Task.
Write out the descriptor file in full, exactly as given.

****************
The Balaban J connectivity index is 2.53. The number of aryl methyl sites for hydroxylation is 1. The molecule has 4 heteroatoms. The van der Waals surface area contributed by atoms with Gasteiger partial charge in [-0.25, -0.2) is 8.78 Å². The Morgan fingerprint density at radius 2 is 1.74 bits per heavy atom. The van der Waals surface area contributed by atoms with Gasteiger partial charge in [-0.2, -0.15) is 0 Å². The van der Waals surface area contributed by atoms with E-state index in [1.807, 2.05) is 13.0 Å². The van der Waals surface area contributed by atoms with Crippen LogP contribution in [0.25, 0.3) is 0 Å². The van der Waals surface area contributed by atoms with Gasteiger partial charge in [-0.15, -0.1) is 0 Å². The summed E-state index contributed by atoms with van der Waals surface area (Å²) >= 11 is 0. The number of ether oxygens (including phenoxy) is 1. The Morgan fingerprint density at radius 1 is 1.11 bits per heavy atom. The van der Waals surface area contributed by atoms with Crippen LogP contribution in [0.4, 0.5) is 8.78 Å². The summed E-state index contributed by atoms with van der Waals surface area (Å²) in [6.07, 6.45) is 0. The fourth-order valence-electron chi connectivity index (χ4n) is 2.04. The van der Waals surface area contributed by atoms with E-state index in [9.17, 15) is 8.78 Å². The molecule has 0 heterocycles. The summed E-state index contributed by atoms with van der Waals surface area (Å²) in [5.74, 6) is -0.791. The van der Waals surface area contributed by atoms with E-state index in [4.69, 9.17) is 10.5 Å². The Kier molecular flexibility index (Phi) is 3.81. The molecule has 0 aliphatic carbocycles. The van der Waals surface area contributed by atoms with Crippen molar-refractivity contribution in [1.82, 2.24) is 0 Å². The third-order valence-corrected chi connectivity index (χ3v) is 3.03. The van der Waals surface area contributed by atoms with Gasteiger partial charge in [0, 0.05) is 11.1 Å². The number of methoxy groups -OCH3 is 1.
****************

The Balaban J connectivity index is 2.53. The number of aryl methyl sites for hydroxylation is 1. The molecule has 4 heteroatoms. The van der Waals surface area contributed by atoms with Gasteiger partial charge in [-0.25, -0.2) is 8.78 Å². The Morgan fingerprint density at radius 2 is 1.74 bits per heavy atom. The van der Waals surface area contributed by atoms with Gasteiger partial charge in [-0.2, -0.15) is 0 Å². The van der Waals surface area contributed by atoms with E-state index in [1.807, 2.05) is 13.0 Å². The van der Waals surface area contributed by atoms with Crippen LogP contribution in [0.25, 0.3) is 0 Å². The van der Waals surface area contributed by atoms with Gasteiger partial charge in [-0.15, -0.1) is 0 Å². The summed E-state index contributed by atoms with van der Waals surface area (Å²) >= 11 is 0. The number of ether oxygens (including phenoxy) is 1. The Morgan fingerprint density at radius 1 is 1.11 bits per heavy atom. The van der Waals surface area contributed by atoms with Crippen LogP contribution in [0.4, 0.5) is 8.78 Å². The summed E-state index contributed by atoms with van der Waals surface area (Å²) in [6.07, 6.45) is 0. The fourth-order valence-electron chi connectivity index (χ4n) is 2.04. The van der Waals surface area contributed by atoms with E-state index in [9.17, 15) is 8.78 Å². The molecule has 0 heterocycles. The summed E-state index contributed by atoms with van der Waals surface area (Å²) in [5.74, 6) is -0.791. The van der Waals surface area contributed by atoms with E-state index in [4.69, 9.17) is 10.5 Å². The Kier molecular flexibility index (Phi) is 3.81. The molecule has 0 aliphatic carbocycles. The van der Waals surface area contributed by atoms with Crippen molar-refractivity contribution in [1.82, 2.24) is 0 Å². The third-order valence-corrected chi connectivity index (χ3v) is 3.03. The van der Waals surface area contributed by atoms with Gasteiger partial charge in [0, 0.05) is 11.1 Å². The number of methoxy groups -OCH3 is 1.